It is used to disconnect the PFC panel in case of short circuit, over load and earth fault. The rating of the incomer protection device will vary depending on rating of the PFC equipment and the required fault level. SDF, MCCB or ACB can be used as incomer protection device.

2- The Outgoing protection devices:

The Outgoing protection devices is provided to protect the individual capacitor step in the PFC equipment. The outgoing protection may be HRC fuses, circuit breakers (MCB, MCCB) & SDF (switch disconnector fuse) depending on the rating of the individual capacitor steps, required fault level & customer requirement too.

Note: Use switching and protection devices designed for capacitor switching duty.

In article” Power Factor Correction Capacitors Sizing Calculations – Part Thirteenwe stated that there are 3 general methods of PF compensation according to the level of network harmonic pollution as follows:

  1. Standard compensation,
  2. Overrated compensation,
  3. Detuned compensation.


We will explain in below how to choose the protection device in each case. See Fig.1.



Fig.1





How to select Circuit Breakers for PFC capacitors
  


The circuit breakers are used for the protection and switching of capacitor banks in LV, they should have the following features:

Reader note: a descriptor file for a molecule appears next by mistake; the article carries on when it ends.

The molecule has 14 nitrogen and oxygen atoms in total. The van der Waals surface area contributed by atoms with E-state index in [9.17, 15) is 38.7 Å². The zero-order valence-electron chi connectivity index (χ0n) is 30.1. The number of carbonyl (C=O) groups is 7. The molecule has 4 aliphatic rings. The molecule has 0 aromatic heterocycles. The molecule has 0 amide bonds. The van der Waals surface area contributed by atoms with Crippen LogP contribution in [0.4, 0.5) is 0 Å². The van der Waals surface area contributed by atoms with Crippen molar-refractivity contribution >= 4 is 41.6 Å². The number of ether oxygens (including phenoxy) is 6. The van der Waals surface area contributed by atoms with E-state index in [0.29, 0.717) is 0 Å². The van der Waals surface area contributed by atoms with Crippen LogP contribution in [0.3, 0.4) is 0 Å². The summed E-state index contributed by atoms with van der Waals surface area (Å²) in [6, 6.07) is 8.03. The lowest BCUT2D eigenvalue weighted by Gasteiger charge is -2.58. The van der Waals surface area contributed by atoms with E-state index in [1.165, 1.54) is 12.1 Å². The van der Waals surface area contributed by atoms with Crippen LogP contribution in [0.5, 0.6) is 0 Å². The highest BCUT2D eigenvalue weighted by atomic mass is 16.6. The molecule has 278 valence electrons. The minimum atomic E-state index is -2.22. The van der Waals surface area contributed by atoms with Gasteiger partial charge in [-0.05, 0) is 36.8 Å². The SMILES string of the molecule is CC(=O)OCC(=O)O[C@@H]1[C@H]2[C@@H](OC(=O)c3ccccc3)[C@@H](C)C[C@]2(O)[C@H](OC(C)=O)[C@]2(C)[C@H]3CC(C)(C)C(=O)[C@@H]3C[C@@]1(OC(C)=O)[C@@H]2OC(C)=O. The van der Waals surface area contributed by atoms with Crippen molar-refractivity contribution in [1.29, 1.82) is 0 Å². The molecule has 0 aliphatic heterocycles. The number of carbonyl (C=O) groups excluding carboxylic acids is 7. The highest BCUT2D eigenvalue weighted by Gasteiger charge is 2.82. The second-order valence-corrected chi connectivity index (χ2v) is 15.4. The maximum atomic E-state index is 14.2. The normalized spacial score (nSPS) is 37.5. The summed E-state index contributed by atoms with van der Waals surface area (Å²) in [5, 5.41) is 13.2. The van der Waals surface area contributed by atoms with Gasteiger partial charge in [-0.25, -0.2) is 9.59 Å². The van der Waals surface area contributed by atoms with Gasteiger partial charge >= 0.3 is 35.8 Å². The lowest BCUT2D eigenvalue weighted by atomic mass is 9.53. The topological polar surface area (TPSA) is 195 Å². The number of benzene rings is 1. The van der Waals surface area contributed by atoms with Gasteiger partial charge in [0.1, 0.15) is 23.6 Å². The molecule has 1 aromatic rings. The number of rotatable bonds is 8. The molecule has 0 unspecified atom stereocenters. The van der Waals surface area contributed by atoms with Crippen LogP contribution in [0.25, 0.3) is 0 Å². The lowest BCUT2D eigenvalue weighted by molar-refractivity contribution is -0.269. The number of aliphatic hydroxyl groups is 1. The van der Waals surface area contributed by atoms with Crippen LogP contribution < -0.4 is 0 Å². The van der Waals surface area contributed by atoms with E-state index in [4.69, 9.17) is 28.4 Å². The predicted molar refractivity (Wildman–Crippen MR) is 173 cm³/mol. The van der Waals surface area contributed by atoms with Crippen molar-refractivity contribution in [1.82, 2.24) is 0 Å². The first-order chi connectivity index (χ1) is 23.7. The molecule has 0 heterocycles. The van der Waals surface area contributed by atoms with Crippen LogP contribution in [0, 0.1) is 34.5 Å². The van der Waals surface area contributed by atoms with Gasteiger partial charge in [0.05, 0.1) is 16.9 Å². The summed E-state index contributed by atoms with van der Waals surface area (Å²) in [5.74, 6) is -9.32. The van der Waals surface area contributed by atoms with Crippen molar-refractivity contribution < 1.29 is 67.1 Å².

1. Withstand the transient currents that occur when connecting and disconnecting the banks. In particular, the instantaneous magnetic and electronic releases should not trip due to these peak currents,
  2. Withstand the periodic or permanent overcurrents due to the voltage harmonics and to the tolerance (+ 15%) of the rated capacity value,
  3. Perform a high number of no-load and on-load operations, also with high frequency,
  4. Be coordinated with any external device (contactors) Furthermore, the making and breaking capacity of the circuit breaker must be adequate to the short-circuit current values of the installation.





Case#1: For Standard Compensation

First: as per Standards IEC 60831-1 and 60931-1:

The capacitors shall normally function with an effective current value up to 130% of their rated current Icn (due to the possible presence of voltage harmonics in the network).

Icn = Qc/(√3.Un)

Where:
Icn is rated current of the connected capacitor bank (A)
Qc is the reactive power of the capacitor bank (KVAR);
Un is the rated line-to-line voltage (V);

a tolerance of +10% on the capacitance for banks up to 100 kvar and of 5% for banks exceeding 100 kvar is admitted (Amendment 1 of the above mentioned standards).

Therefore, a capacitor bank can absorb a maximum current Icmax of:



where:
Icmax: max current absorbed by the capacitor bank
Qc is the reactive power of the capacitor bank (KVAR);
Un is the rated line-to-line voltage (V);
Icn is rated current of the connected capacitor bank (A)


Therefore:
  • The rated current of the circuit-breaker shall be greater than Icmax
  • The overload protection setting shall be equal to Icmax